It is only when an organisation understands these large application landscapes that they can address the second issue of adopting a cloud utility model to effectively charge back BU’s. This is another common comment, the IT departments want to charge back but the BU’s are not in tune with this. Echoing back to the start of this post I mentioned transparency and it needs to have buy in across the business. Charge back and show back are elements which are desirable and it is only when organisations understand the true needs of the applications that they can streamline for the cloud. If a company takes an approach to “Gold” everything, so fast disks, huge memory in servers, backup, replication etc expect to pay for that in the cloud, this service costs and only once you have classified your applications can the financial areas of the business can explore the costs of keeping this in house or moving to a public cloud.

So stepping away from the technology and looking beyond software and hardware will drastically power conversations surrounding Cloud based technologies.

So back to the start of my comment on learning and re-learning, people want to embrace cloud but need guidance on this. Workshops and gap analysis studies with Cloud Strategy have been hugely popular and effective in this space, the more I run these type of events the more I learn that the cloud conversation struggles are not local but felt across the industry.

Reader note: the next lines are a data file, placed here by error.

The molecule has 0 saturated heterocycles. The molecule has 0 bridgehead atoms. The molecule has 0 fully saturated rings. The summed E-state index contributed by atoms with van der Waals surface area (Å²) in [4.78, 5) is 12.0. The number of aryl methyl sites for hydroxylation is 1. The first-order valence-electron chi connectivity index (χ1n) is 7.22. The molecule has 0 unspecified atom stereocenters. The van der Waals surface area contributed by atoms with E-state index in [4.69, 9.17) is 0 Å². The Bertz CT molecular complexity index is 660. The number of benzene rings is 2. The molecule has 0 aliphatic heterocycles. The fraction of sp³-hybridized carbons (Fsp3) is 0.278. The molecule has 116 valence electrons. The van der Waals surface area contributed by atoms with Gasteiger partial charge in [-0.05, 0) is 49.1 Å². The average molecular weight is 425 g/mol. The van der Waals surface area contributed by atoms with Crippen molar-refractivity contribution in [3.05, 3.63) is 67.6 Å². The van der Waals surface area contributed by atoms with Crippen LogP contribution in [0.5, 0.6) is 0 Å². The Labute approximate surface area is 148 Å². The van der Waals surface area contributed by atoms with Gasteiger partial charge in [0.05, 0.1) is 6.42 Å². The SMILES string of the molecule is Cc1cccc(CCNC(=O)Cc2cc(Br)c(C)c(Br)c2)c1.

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Virtual Storage Integrator (VSI) Support for VPLEX

storageous:

Great plugin which should be taken note of!

Originally posted on logicalblock:

Here is a FREE plugin for VPLEX that you should be using if you aren’t already.

What is Virtual Storage Integrator aka VSI?

VSI is a standard EMC plugin for VMware vCenter. Using VSI, you can drill down into specifics for EMC platforms. VPLEX was supported with the Virtual Storage Integrator pretty much from the get go for the storage visibility use-case. In other words, for VPLEX, VSI would allow you to drill down from vCenter to your vmdk to the associated VPLEX storage and then tell you which particular backend storage it was.

So what’s new

With the release of VSI 5.6, the above functionality for VSI was enhanced to now allow provisioning VPLEX virtual volumes directly from within vCenter. You can now go into vCenter and select the VPLEX cluster that you want to provision and then create virtual volumes (local or distributed), choose what consistency groups and…